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Voice Over Internet Protocol services such as WhatsApp, Viber and Skype, to be allowed. Saudi Arabia has announced it is to rescind its current... Saudi Arabia Lifts Ban On VOIP Apps

Voice Over Internet Protocol services such as WhatsApp, Viber and Skype, to be allowed.

Saudi Arabia has announced it is to rescind its current ban on internet phone calls this week, a government spokesman for The Kingdom has said.

The news is the latest move by the Saudi government to boost its non-related economy and boost online business. The Kingdom had previously blocked VoIP apps for failing to comply with “regulations”.

The relaxation of the current rules means that voice and video calling apps such as WhatsApp, Viber and Skype will once again be ‘widely available to users’, a government statement said at the start of the week. 

Skype: No longer banned in Saudi Arabia, which is nice. Now you have to call your mother.

No Skype in Saudi Arabia? Are you sure?

There was up until a few years ago, and then it was banned. Apparently it was as much to do with the explosion of Saudi citizens using communication tools that utilized encryption by default, that authorities didn’t like, as much as anything else.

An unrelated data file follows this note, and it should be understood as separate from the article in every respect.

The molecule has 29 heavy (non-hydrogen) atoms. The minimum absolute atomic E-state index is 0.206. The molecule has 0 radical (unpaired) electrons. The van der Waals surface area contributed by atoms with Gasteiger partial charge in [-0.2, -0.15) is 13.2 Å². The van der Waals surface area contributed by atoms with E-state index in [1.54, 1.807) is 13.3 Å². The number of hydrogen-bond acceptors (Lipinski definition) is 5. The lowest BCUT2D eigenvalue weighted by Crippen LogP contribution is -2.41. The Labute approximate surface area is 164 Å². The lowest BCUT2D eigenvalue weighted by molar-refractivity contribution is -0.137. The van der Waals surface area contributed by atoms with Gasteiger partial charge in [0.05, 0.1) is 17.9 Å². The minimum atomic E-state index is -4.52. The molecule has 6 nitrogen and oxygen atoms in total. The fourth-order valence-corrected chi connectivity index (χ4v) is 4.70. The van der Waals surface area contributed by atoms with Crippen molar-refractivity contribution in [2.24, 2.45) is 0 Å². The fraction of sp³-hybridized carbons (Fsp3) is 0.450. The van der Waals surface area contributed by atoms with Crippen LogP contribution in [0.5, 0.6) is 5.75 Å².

Bizarrely Saudi Arabia, with its bottom heavy young population has one of the highest proportional social media use per capita of anywhere on Earth.

A win for an open and free internet?

Kind of. It’s a bit hit and miss. “Access to VoIP (Voice over Internet Protocol) will reduce operational costs and spur digital entrepreneurship,” a government statement said, apparently referring to a briefing from the Saudi communications and technology ministry. “Digital transformation is one of the key kick-starters for the Saudi economy, as it will incentivise the growth of internet-based businesses, especially in the media and entertainment industries.”

As one door opens…

The apparent opening up and relaxation regarding VOIP apps comes in the same week that the Qatari based Al Jazeera news network was blocked from posting updates on SnapChat, by SnapChat, in Saudi Arabia, most likely at the request of Saudi officials.  

The Saudi Arabian government traditionally does not like the Middle-Eastern news agency, and claimed this week that it was “harmful, propaganda-pushing channel that supports extremism”. Unsurprisingly, Al Jazeera says the accusations are utter nonsense, and replied that Snapchat’s actions were a “clear attack on the rights of journalists and media professionals to report and cover stories freely from around the world”.

The Al Jazeera website was blocked in Saudi Arabia in May, shortly before Qatar and Saudi Arabia severed all links with each other.

You can download the latest VoIP applications here on FileHippo, including Skype, WhatsApp and Viber.